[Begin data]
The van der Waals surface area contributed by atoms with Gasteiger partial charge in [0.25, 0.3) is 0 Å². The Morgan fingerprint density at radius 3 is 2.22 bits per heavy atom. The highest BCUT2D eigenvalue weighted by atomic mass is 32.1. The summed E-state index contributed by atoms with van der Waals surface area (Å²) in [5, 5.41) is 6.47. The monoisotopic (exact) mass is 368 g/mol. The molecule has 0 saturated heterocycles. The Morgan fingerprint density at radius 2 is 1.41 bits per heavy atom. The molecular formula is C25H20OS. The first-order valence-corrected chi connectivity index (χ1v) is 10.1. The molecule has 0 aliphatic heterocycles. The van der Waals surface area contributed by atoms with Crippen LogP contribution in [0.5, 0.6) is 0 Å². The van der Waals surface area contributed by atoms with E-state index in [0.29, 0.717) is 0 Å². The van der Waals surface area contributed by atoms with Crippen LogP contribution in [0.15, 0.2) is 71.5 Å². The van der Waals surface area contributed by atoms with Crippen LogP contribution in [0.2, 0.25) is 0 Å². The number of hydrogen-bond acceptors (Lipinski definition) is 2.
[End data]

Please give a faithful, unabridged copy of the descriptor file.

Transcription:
The van der Waals surface area contributed by atoms with Gasteiger partial charge in [0.25, 0.3) is 0 Å². The Morgan fingerprint density at radius 3 is 2.22 bits per heavy atom. The highest BCUT2D eigenvalue weighted by atomic mass is 32.1. The summed E-state index contributed by atoms with van der Waals surface area (Å²) in [5, 5.41) is 6.47. The monoisotopic (exact) mass is 368 g/mol. The molecule has 0 saturated heterocycles. The Morgan fingerprint density at radius 2 is 1.41 bits per heavy atom. The molecular formula is C25H20OS. The first-order valence-corrected chi connectivity index (χ1v) is 10.1. The molecule has 0 aliphatic heterocycles. The van der Waals surface area contributed by atoms with Crippen LogP contribution in [0.5, 0.6) is 0 Å². The van der Waals surface area contributed by atoms with E-state index in [0.29, 0.717) is 0 Å². The van der Waals surface area contributed by atoms with Crippen LogP contribution in [0.15, 0.2) is 71.5 Å². The van der Waals surface area contributed by atoms with Crippen LogP contribution in [0.2, 0.25) is 0 Å². The number of hydrogen-bond acceptors (Lipinski definition) is 2.